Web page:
This compact CNC mill can be used for secondary operations and/or as a standalone production machine. It can be easily redeployed to different areas of a shop, if necessary. Photo credits: Trak Machine Tools
For all the advances in multitasking turning technology over the years — live tooling, Y-axis motion, B-axis spindles and so on — sometimes it’s either necessary or simply makes more sense to use a second-op machine to perform requisite milling or drilling work.
If floor space allows, a small vertical machining center (VMC) might do the trick. In fact, Trak Machine Tools/Southwestern Industries Inc., offers its compact VMC2 that can be used for secondary operations and/or as a standalone production mill. This machine can also be easily redeployed to different areas of a shop, if necessary.
The VMC2 shares a number of design elements with its predecessor, the 2OP. One is a small footprint. The VMC2 measures 30.5″ × 52″ while offering a XYZ travels of 14″ × 12″ × 17″ and an enclosure door that opens vertically so the machine can be located near another one, making it convenient for an operator to tend both.
Its bridge construction has a short horizontal head projection and direct-drive spindle. The minimal head projection is said to significantly reduce the thermal expansion effects on the machine’s Y-axis, especially when comparing parts that are run on a “cold” machine in the morning versus “warm” machine later that day.
The machine’s standard eight-station automatic tool changer for BT30 toolholders eliminates the need for manual tool changes, while an integral Jergens Ball Lock fixturing system (consisting of a subplate, fixture plate and shanks) facilitates quick changeovers. With this system, the shanks are inserted through liners in the fixture plate and into receiver bushings in the subplate attached to the machine table. Inside each shank are three balls that expand into a tapered groove in the receiver bushing with just a couple turns of a set screw to provide the holding force between the fixture plate and subplate, and achieve positioning repeatability of ±0.0005 inch.
The machine’s control offers a 15.6-inch touchscreen and conversational programming capability from more than 25 canned machining cycles. An optional adaptive toolpath function is also available.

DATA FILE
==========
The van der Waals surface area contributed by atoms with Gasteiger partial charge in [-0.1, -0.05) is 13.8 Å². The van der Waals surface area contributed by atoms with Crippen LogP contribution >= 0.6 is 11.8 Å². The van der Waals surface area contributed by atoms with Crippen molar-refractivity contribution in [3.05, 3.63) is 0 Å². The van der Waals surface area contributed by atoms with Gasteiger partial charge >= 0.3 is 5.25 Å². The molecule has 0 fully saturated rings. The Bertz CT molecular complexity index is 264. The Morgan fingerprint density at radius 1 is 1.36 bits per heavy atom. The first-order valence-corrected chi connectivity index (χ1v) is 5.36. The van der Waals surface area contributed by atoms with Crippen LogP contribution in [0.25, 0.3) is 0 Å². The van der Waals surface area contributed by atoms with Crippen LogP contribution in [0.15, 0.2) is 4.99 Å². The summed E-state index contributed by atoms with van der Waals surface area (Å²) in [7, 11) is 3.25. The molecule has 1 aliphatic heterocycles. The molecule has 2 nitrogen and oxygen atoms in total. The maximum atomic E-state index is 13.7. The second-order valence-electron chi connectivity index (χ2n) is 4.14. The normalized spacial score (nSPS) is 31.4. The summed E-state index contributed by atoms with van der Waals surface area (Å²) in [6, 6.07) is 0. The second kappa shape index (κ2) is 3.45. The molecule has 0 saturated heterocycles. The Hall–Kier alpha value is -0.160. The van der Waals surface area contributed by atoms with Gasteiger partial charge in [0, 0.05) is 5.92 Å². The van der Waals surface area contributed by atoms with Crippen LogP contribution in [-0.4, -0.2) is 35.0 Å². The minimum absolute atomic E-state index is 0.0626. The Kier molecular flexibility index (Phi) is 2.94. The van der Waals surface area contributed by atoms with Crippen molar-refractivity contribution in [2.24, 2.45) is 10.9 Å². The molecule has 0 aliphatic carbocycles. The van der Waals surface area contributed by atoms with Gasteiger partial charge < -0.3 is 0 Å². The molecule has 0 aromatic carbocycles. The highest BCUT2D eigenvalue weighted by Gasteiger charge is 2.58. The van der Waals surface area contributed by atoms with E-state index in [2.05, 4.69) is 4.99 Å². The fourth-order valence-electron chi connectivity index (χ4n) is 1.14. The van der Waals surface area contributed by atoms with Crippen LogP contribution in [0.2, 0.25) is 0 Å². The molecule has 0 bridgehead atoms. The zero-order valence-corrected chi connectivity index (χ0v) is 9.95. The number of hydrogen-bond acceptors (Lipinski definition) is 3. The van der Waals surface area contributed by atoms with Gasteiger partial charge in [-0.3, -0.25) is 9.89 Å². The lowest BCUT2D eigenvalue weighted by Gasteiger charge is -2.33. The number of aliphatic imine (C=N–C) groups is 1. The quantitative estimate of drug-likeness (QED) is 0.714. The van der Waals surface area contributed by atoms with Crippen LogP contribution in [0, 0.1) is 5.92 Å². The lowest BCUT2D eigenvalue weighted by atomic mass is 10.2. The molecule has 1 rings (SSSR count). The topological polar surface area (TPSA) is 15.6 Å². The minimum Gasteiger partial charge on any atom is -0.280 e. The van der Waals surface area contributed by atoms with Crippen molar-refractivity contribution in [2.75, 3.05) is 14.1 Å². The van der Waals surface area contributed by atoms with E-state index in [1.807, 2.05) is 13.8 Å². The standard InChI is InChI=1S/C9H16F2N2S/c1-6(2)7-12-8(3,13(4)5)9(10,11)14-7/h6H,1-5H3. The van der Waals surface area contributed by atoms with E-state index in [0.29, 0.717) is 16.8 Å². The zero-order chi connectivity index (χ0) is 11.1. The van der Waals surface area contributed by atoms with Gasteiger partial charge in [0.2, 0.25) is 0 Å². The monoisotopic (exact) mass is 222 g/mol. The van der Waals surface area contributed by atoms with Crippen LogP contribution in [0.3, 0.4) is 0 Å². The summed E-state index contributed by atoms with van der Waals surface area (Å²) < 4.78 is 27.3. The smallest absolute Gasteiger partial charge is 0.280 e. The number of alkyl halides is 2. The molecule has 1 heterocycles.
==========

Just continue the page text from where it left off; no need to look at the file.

Perhaps the biggest change from the previous model is the addition of a Prototrak RMX control that is also used on the company’s line of larger bed mills and toolroom machining centers. The RMX offers a 15.6-inch touchscreen and conversational programming capability from more than 25 canned machining cycles. An optional adaptive tool-path function works with defaults users define to maintain a consistent load on the cutter, while using all or most of the available tool cutting length. The results can be better surface finishes and faster cycle times compared to traditional tool paths.
The control software also features single-touch window flyouts to access windows such as tool table, calculator, math help, defaults and options. The options window enables changes to be made to an existing part program that an operator might not want to remain in the original program. It is also possible to zoom, pan or rotate drawings and 3D models as one might do with a tablet or smart phone.
The VMC2 offers air blast or coolant delivery and can be switched between production and toolroom modes. In production mode, the machine features a rapid traverse rate of 600 ipm and maximum spindle speed of 10,000 rpm, an interlocked door and automatic tool changing functionality. In toolroom mode, the rapid traverse rate is 400 ipm, maximum spindle speed is 5,000 rpm, there is no automatic tool changing capability and it can operate with the enclosure door open or closed.
An MTConnect data exchange protocol option enables users to network the VMC2 through either an Ethernet connection or a USB Wi-Fi adapter. In addition, the VMC2 also offers an optional single-phase option for 208-volt power supplies. That said, running the machine on single-phase power reduces the spindle’s 3-hp rating by about 40% compared to 3-phase, 208-volt power.
A quick-change fixturing system helps speed setups for new jobs.
Although designed to be a production machine, it can be redeployed throughout a shop as needed to create “cells on the fly.” In fact, a narrow-fork pallet jack can be purchased with each machine as an option so the user can move the machine around the shop as required. That’s how East Branch Engineering, a shop in New Milford, Connecticut, originally used its 2OP mill, the model that precedes the VMC2, as I detailed in a story a few years ago.
In reconnecting with Chris Guidotti, the shop’s vice president of operations, he says the shop does still move it to create machining cells in which one person tends it and another machine. However, Guidotti says East Branch does not move the machine around much anymore. It is typically positioned centrally between one of the shop’s 5-axis machining centers and different VMCs so the mill can support both types of machines without shutting down and moving it so often.
This machine can be easily redeployed to different areas of a shop, if necessary.
The mill supports the 5-axis machine roughly 75% of the time, often creating add or remove fixture features such as dovetails. The rest of the time it is used to support the VMCs with secondary operations or to machine parts complete.
That said, he notes that East Branch did take advantage of the mill’s easy repositioning at start of the shop’s COVID-19 adjustments last year. The shop initially considered splitting work shifts to enable greater employee distancing. While it did adjust work schedules to a degree, it also moved the mill 180 degrees from its usual position to add physical separation between employees. This lessened the impact of altered work schedules.
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